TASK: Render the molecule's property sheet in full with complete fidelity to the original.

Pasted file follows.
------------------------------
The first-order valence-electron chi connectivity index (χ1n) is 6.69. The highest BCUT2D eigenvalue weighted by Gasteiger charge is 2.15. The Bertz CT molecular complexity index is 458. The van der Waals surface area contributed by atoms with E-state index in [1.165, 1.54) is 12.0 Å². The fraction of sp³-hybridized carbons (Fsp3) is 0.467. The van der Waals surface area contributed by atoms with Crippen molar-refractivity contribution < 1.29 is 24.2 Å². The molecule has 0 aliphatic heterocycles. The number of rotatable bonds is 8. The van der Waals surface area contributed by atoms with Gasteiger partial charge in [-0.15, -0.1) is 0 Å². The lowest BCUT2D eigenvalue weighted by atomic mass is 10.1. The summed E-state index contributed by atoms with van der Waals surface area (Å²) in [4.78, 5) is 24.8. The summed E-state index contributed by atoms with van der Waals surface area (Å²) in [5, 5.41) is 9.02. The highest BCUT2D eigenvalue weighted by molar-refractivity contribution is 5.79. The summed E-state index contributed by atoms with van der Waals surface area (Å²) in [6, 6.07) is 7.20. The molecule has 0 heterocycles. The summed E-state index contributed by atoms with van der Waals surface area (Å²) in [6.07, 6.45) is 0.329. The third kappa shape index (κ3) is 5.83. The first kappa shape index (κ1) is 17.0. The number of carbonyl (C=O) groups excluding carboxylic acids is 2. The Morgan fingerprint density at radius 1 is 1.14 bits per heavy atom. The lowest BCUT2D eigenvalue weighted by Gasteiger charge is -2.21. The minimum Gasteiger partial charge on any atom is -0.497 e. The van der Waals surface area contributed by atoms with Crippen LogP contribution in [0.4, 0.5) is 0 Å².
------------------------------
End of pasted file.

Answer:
The first-order valence-electron chi connectivity index (χ1n) is 6.69. The highest BCUT2D eigenvalue weighted by Gasteiger charge is 2.15. The Bertz CT molecular complexity index is 458. The van der Waals surface area contributed by atoms with E-state index in [1.165, 1.54) is 12.0 Å². The fraction of sp³-hybridized carbons (Fsp3) is 0.467. The van der Waals surface area contributed by atoms with Crippen molar-refractivity contribution < 1.29 is 24.2 Å². The molecule has 0 aliphatic heterocycles. The number of rotatable bonds is 8. The van der Waals surface area contributed by atoms with Gasteiger partial charge in [-0.15, -0.1) is 0 Å². The lowest BCUT2D eigenvalue weighted by atomic mass is 10.1. The summed E-state index contributed by atoms with van der Waals surface area (Å²) in [4.78, 5) is 24.8. The summed E-state index contributed by atoms with van der Waals surface area (Å²) in [5, 5.41) is 9.02. The highest BCUT2D eigenvalue weighted by molar-refractivity contribution is 5.79. The summed E-state index contributed by atoms with van der Waals surface area (Å²) in [6, 6.07) is 7.20. The molecule has 0 heterocycles. The summed E-state index contributed by atoms with van der Waals surface area (Å²) in [6.07, 6.45) is 0.329. The third kappa shape index (κ3) is 5.83. The first kappa shape index (κ1) is 17.0. The number of carbonyl (C=O) groups excluding carboxylic acids is 2. The Morgan fingerprint density at radius 1 is 1.14 bits per heavy atom. The lowest BCUT2D eigenvalue weighted by Gasteiger charge is -2.21. The minimum Gasteiger partial charge on any atom is -0.497 e. The van der Waals surface area contributed by atoms with Crippen LogP contribution in [0.4, 0.5) is 0 Å².